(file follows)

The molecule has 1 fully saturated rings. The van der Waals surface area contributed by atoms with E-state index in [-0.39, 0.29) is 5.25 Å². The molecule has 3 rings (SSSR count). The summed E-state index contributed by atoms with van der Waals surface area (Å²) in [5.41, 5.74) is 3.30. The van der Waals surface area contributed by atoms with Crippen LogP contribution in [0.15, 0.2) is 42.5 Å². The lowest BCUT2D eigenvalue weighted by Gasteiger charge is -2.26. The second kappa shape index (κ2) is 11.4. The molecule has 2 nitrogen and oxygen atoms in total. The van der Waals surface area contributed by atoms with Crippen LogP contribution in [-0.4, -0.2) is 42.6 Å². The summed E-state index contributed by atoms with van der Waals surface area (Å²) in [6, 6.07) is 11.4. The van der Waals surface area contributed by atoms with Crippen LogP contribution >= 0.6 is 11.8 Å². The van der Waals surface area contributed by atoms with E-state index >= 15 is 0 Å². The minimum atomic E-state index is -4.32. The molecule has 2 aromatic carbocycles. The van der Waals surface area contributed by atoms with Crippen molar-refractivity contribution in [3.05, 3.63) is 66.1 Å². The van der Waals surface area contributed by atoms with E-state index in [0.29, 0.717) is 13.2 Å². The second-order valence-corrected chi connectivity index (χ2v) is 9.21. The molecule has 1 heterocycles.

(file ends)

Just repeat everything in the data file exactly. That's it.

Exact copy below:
The molecule has 1 fully saturated rings. The van der Waals surface area contributed by atoms with E-state index in [-0.39, 0.29) is 5.25 Å². The molecule has 3 rings (SSSR count). The summed E-state index contributed by atoms with van der Waals surface area (Å²) in [5.41, 5.74) is 3.30. The van der Waals surface area contributed by atoms with Crippen LogP contribution in [0.15, 0.2) is 42.5 Å². The lowest BCUT2D eigenvalue weighted by Gasteiger charge is -2.26. The second kappa shape index (κ2) is 11.4. The molecule has 2 nitrogen and oxygen atoms in total. The van der Waals surface area contributed by atoms with Crippen LogP contribution in [-0.4, -0.2) is 42.6 Å². The summed E-state index contributed by atoms with van der Waals surface area (Å²) in [6, 6.07) is 11.4. The van der Waals surface area contributed by atoms with Crippen LogP contribution >= 0.6 is 11.8 Å². The van der Waals surface area contributed by atoms with E-state index >= 15 is 0 Å². The minimum atomic E-state index is -4.32. The molecule has 2 aromatic carbocycles. The van der Waals surface area contributed by atoms with Crippen molar-refractivity contribution in [3.05, 3.63) is 66.1 Å². The van der Waals surface area contributed by atoms with E-state index in [0.29, 0.717) is 13.2 Å². The second-order valence-corrected chi connectivity index (χ2v) is 9.21. The molecule has 1 heterocycles.